Being a Technical Evangelist for Adobe I frequently get questioned about our published statistics. My response is that you should always test YOUR user base before your make a decision about building on any technology. And in most cases when companies do their own testing the results are within one percent of our published numbers. This is true for enterprise’s, SMBs, media companies, etc. But occasionally I head about some demographic where the numbers are totally off. For instance, if your user base is still working on green screens then you will find lower Flash Player penetration numbers there.

    It would be interesting if you tested the penetration of Flash Player on this website. I’m watching a Flash banner ad at the bottom of the page right now. So hopefully the 99% number is accurate for YOUR users or you might be loosing ad revenue. :)

    -James (Adobe)

     
  6. Delta Says:
    February 22nd, 2009 at 6:03 pm

    “On top of which the underlying numbers on which such a major claim are built seem tiny with an apparent total survey sample size of 4,600 ie around 0.0005% of the suggested 956,000,000 total…”

    That’s the single dumbest thing you can say when analyzing survey results. See website link today.

    “‘error of around +/- 5%’ Hmmmm, 99% + 5% would be, well, wrong at the very least.”

    No, it would not be wrong. It says “there is a 95% chance that the actual penetration is somewhere between 94% and 104%”, which is obviously feasible. For example, the true figure could be 95%, or 97%, or 100%.

     
  7. Henri Says:
    February 22nd, 2009 at 8:14 pm

    99% sounds a good Dictator score.

     
  8. Tom Arah Says:
    February 22nd, 2009 at 8:45 pm

    To Sam: An interesting position but I do think that RIAs will become pretty omnipresent as developing cross-platform pretty-open versions of Flash and Silverlight platforms is much easier than trying to synchronize browser capabilities. It’s been hard enough getting cross-browser CSS support to the stage we’re at but the next stage in terms of multi-column, multi-font, resizing graphics, real programmability and so on…

    To James: Very true. I did the navigation on a website in Flash a few years back on the basis that penetration was 98% or thereabouts but when I saw the stats for the number who were seeing the fallback GIF I thought again. If anyone has any stats – ideally for the one Flash movie on an otherwise non-Flash site – that would be interesting.

    To Delta: Hang on – I pointedly didn’t question the maths. The point is that the sample size has a significant margin of error of practical importance and you don’t get to hear about it unless you dig down to the methodology page.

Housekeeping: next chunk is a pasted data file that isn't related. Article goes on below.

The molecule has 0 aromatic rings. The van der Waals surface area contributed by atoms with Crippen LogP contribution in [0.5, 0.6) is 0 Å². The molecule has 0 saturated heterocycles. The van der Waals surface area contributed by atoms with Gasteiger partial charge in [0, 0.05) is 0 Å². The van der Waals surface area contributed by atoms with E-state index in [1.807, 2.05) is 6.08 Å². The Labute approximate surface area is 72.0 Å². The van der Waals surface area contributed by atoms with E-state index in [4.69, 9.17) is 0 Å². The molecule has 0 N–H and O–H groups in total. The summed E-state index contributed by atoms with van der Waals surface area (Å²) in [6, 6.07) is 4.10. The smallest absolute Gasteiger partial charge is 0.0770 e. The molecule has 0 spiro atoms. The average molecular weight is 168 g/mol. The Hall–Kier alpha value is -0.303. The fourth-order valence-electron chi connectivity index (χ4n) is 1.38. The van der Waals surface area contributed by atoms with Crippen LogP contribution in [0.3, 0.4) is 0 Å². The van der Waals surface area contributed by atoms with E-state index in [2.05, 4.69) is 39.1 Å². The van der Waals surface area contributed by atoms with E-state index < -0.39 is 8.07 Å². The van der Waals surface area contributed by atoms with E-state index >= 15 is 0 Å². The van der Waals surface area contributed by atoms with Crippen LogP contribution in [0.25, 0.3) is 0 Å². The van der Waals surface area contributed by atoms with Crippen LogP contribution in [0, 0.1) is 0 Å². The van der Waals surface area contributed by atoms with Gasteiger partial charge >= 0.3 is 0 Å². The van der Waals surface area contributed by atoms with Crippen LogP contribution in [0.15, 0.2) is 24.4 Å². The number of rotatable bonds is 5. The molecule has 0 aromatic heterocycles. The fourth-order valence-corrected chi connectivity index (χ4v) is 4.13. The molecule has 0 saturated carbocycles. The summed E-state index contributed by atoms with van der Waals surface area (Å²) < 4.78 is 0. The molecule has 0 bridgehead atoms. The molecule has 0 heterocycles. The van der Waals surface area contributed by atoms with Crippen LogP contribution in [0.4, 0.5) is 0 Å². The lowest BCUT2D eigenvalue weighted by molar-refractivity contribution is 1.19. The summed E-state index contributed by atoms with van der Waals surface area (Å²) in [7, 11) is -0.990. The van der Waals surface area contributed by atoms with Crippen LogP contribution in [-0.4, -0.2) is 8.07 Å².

9. anon Says:
    February 22nd, 2009 at 9:47 pm

    I never install flash on my own computers and will remove it from machines that I have to use (work, etc.) as it is an utter pig.

    Flash has a horrendous security track record, is a closed and proprietary system, and is mainly used for annoying crap on line, like gaudy adverts.

    When I have used it in the past it is slow to download, due to big files, slow to load and likely to lock up or considerably slow the browser with its massive CPU load, and take the browser with it when flash inevitably crashes. Flash has features that only marketing idiots and arrogant webmasters actually care about, like being able to make sound or track users. A lot of things flash can do can be done through a well designed site anyway, and flash is always a good sign that a site will be crap.

    If a company thinks it is a good idea to sell their products through a flash based site then it is a good sign that that company isn’t worth dealing with. They have already made one idiotic decision, so what kind of decisions will they make if you have an issue with their products?

    And it is used to restrict access to information and as a form of DRM. Well, I do not ever buy or waste my time with products that are designed to not be a good as is possible, which is what DRM does. For example, I don’t buy DVDs any more because of the attitude that the publishers have that they can control the market with region codes, or try to stop the disks being copied with secrets. Even though the DRM is trivial to bypass, I still have to pay for the DRM hardware in a player and cross the DVD/CSS licenser’s palms with silver to get the disks in the first place. The same goes for all other DRM systems, and the mentality behind implementing restrictions.

     
  10. Matthew Fabb Says:
    February 22nd, 2009 at 10:17 pm

    Sam Johnston: “Given the next wave of netbooks are likely to be ARM devices (especially the really cheap ones) they’re going to have a really hard time keeping up unless they do something drastic like open source the player itself.”

    Adobe likely won’t ever completely open source the player (the virtual machine is already open source) since it uses a number of patented codex for video and audio. Instead Adobe have done started the Open Screen Project and they seem to making quite a few good deals with a wide variety of chip makers and other companies (including ARM) to work on optimizing the Flash Player for a large number of devices and chip architectures.

    “I much prefer native web applications and with HTML 5’s video tag and application features Flash will really become quite optional.”

    The video tag is not going anywhere until all the major browsers support a common video codex and I don’t see that happening with Microsoft and Apple having their own investments in Quicktime and Windows Media Video. Even if you could get the major browsers to all use the open source Theora, it’s currently an old codex compared to say h.264 that can do HD video. The end result is that content providers aren’t likely going to want to use it, especially in the 5 years or more it would take to have a high enough install base.

    Also with IE 8 having very limited HTML 5 support (don’t blame them, the spec is still many years off from being finalized), the hope is then that has IE 9 great HTML 5 support and waiting for IE 8’s install base getting small enough to ignore. Since IE 6 is still has around 20% market share for many mainstream websites, we’re talking about a time frame of say 10 to 15 years from now, if not longer if HTML 5 takes longer to finalized and support does not come in IE 9. Also HTML 5 brings browsers to say Flash Player 5 and there’s a lot more advances to the player since then.